The issue that existed between Ian and Ben is in regards to an invitation that was sent by Ben to Ian for taking astronomy in Ben’s class for $ 1000 during June 1st. Initially Ian turned down the offer but later confirmed through mail which went to the spam folder of Ben and thus Ben was unaware thereby asking Ian to leave.
Ian is witnessed to claim for breach of contract against Ben. There are certain rules pertaining to the breach of contract. They are as follows:
- If the promisor is not able to conduct the contractual obligation concerning the available time period thus hampering the performance of the obligation (Chen et al., 2008)
- If the obligated contract is not maintained or honoured
Moreover the outcomes pertaining to breach of contract must rest on the specific situations of a case. There is also a certain consequence related to any breach of contract and that is the promisee is allowed to assess for damages. The promisee is further provided with the right if the promisor has breached. The right thus discussed is independent of the proof in regards to loss as well as damage, however, if this proof is not available then the recovery right gets restricted concerning nominal damages (Restubog et al., 2010).
It is noted that in Australia the deal hypothesis wins within which the trading of guarantees, alluded to the Latin expression “quid pro pro” is considered to be a fundamental component. Thus a guarantee formed under seal has been imposed concerning the old activity in regards to the contract and has gradually transformed as the current law in connection to deeds. Relating to the case, it is noted that Ben and Ian never formed any enforceable contract as they only exchanged mail messages. The applicability of the contract rests upon the aspect that every contract possesses ‘a proper law’. The parties pertaining to the contract might agree along with the law that is held applicable to the agreement. However, this further signifies that any contract is dominated through a specific legal framework, whether it is the “English law, Sharia law” and others that render the contract a sort of irrevocable force mentioned Rowan, (2012). The courts generally render effect to any sort of demonstration or any implicit law options though the dominion opted for might not hold any objective connection concerning the parties as well as their agreement. However, in this case, there lies no legal contract between the two parties Ben and Ian as they simply exchanged mails and letters with each other.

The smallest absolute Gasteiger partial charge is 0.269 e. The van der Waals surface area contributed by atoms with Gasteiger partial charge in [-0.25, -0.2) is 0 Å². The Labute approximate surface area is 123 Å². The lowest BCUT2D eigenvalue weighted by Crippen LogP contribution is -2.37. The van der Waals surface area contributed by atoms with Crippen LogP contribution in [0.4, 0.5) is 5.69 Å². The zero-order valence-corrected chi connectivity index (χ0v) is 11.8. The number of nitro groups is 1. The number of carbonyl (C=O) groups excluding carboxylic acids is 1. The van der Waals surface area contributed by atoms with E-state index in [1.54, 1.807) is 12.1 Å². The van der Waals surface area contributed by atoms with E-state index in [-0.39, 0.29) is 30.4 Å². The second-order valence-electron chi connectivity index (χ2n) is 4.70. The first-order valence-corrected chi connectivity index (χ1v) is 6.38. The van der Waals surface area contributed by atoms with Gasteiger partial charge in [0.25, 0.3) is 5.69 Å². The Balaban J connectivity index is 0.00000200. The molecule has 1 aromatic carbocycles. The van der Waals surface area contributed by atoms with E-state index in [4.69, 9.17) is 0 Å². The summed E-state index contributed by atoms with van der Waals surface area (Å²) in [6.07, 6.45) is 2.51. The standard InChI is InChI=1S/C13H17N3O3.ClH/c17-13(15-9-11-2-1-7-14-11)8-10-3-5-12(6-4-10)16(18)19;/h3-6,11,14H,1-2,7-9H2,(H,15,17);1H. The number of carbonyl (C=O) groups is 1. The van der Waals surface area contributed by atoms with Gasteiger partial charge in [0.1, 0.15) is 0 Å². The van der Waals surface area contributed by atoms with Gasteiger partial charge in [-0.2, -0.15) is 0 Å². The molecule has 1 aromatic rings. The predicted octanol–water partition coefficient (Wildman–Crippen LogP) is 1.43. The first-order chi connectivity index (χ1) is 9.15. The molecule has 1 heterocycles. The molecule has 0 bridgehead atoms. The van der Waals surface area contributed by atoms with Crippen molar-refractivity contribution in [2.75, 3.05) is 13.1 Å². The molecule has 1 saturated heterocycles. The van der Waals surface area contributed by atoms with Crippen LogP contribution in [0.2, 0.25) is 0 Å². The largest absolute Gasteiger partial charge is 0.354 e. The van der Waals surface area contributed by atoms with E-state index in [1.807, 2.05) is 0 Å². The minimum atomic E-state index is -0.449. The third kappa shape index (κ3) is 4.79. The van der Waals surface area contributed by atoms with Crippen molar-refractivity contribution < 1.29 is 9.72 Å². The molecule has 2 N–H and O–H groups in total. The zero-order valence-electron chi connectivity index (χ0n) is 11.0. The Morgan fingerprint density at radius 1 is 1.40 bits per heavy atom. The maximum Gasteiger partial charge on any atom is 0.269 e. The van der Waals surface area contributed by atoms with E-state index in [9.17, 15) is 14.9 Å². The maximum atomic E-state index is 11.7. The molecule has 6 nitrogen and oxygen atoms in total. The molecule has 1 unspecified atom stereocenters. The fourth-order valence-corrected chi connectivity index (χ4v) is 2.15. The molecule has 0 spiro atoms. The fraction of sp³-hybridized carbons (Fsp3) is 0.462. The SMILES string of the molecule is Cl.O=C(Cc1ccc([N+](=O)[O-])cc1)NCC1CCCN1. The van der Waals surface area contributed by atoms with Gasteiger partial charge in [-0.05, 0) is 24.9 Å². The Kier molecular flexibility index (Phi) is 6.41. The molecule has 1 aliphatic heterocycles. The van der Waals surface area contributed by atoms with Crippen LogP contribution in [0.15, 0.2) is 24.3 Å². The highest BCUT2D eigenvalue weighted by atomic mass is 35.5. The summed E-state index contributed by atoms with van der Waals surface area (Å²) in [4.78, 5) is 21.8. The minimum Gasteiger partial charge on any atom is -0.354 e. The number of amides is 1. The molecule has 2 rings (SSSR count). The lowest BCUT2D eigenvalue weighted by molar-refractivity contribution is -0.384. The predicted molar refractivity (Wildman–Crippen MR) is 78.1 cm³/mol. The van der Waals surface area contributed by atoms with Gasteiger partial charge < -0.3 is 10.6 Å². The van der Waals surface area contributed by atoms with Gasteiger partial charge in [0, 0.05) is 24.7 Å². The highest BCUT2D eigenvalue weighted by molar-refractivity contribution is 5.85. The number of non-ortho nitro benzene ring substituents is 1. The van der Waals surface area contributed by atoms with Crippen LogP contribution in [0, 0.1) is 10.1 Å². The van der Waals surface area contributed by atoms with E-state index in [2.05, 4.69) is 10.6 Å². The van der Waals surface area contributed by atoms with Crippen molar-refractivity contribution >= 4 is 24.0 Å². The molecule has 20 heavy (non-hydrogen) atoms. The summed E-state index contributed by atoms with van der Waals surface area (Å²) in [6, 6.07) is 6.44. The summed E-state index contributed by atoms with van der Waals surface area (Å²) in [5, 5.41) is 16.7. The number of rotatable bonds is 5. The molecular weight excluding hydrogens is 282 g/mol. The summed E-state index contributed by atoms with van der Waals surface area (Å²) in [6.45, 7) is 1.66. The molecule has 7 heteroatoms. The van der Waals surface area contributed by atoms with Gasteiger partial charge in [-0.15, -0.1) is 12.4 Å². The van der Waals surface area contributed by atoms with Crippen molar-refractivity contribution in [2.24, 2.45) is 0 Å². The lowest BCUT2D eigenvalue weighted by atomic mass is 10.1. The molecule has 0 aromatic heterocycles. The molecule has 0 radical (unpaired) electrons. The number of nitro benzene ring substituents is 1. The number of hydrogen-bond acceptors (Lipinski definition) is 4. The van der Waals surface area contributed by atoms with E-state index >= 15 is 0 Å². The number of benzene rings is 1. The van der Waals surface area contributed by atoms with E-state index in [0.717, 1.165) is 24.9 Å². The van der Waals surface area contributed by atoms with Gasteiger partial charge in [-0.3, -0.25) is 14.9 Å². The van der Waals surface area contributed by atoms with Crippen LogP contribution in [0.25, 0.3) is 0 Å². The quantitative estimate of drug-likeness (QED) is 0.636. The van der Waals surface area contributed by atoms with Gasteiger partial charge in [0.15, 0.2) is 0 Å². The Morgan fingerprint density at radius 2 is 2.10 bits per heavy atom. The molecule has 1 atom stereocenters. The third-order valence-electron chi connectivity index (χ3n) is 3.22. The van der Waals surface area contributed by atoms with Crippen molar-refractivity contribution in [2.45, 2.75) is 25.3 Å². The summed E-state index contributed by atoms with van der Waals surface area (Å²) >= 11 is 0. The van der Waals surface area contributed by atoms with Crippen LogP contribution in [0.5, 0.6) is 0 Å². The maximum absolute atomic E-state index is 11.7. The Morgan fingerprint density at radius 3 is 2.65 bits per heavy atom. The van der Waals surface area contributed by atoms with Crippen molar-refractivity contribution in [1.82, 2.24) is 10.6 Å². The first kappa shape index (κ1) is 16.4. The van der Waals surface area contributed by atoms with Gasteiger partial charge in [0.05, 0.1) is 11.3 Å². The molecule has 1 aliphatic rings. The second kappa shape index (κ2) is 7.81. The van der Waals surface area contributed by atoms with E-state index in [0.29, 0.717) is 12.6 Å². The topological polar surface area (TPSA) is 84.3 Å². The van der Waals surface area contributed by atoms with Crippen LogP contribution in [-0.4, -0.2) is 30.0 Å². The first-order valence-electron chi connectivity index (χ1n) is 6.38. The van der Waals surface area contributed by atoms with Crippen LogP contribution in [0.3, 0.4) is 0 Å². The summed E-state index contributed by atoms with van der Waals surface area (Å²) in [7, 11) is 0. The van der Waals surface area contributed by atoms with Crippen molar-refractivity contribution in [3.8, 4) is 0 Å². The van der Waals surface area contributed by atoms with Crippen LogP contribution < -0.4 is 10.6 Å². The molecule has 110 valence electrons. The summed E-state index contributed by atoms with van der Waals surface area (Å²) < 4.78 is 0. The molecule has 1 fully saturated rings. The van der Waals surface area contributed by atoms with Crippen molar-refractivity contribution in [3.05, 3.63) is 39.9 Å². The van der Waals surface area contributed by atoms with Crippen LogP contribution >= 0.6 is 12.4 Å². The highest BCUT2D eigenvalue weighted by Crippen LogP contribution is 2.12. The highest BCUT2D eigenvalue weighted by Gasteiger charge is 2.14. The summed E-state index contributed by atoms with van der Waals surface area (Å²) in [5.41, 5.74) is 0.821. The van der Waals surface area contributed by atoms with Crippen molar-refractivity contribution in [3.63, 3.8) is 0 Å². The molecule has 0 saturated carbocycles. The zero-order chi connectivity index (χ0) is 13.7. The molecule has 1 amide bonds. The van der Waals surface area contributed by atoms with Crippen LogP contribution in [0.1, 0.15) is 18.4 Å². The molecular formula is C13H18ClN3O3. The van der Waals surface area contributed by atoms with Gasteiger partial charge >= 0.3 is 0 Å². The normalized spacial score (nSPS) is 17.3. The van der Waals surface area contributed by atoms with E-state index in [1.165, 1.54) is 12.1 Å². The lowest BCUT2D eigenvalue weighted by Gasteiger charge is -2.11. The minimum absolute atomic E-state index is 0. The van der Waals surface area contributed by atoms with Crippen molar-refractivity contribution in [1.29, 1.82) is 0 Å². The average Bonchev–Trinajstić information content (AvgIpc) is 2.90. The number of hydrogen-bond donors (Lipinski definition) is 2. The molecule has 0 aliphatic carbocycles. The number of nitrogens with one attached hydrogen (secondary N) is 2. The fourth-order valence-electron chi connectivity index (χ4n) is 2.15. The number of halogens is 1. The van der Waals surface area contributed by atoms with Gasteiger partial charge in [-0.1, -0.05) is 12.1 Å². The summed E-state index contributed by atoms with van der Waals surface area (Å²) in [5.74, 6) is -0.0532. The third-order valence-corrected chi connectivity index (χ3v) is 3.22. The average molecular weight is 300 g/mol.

There are little chances of Ian succeeding this case due to certain reasons. First of all, there was no sort of official contract formed between both Ian and Ben. According to the case study, Ben sent an invitation letter asking Ian to take the astronomy class in June 1st. Initially Ian turned down the offer but later, accepted the invitation thus confirming through an email message which unknowingly went to Ben’s spam folder. Therefore Ben is totally unaware regarding the event (Pearce & Halson, 2008).
The issue in regards to Sharon and Ben is that after Ian turned down the offer and invitation of Ben, he approached Sharon as the suitable candidate who could take his astronomy class during June 1st. However, Sharon accepted his offer the next day. All the communication took place through emails. It was not known to Ben that Sharon possessed expertise in astrology as the staff list placed her name within the list of astronomy experts. Hence, while Ben realized he said Sharon that he would not provide her any money.
There are certain rules pertaining to the breach of contract concerning the case of Ben and Sharon. Firstly considering the scope as well as the content, a contract is termed to be enforceable pertaining to the attributes such as the contract privity, terms of the contract, its classification as well as exclusion clauses. However, it is necessary that within a contract, there should be an agreement, consideration as well as clear intent for the formation of legal relations that both the parties look forward to obligate (Chen-Wishart, 2012). Generally the contracts end naturally while both the parties engaged within the contract accomplish their responsibilities. Again on the contrary, a contract might also be ended through the outcome of breach of contract brought upon by one of the parties which ultimately result in the termination of the contract. In the case of Ben and Sharon, it was an agreement that took place through email exchanges. Certainly it is a contract as long as there is agreement, legal intention and other considerations to it. Whether Sharon will succeed with her claim will be proved in the later stages (Adams & Nehme, 2011).
During any breach of contract, it is noted that the promisee is exposed to certain remedies as they are allowed damages considering the promisee’s rights. Parties are allowed to form provision pertaining to the contracts which inculcates the payment in regards to the liquidated amount upon breach. Damages are entitled to the non breaching party considering their rights (Graw, 2012). Thus damages are viewed as the “substitute for performance”. These damages are such created that they place the plaintiff in such a situation that they might have faced while they accomplished the contract. However, in this case it is noticed that Ben was unaware of the fact that Sharon possessed her expertise in astrology as her name was placed in the astronomy segment by the staff list. On the other hand, Sharon did not consider the matter and remained unaware to the situation that the staff list has placed her name in the astronomy expertise section. Hence, here breach of contract might not be formulated due to the misinterpretation and misunderstanding that took place due to the staff list entry (Macleod, 2009).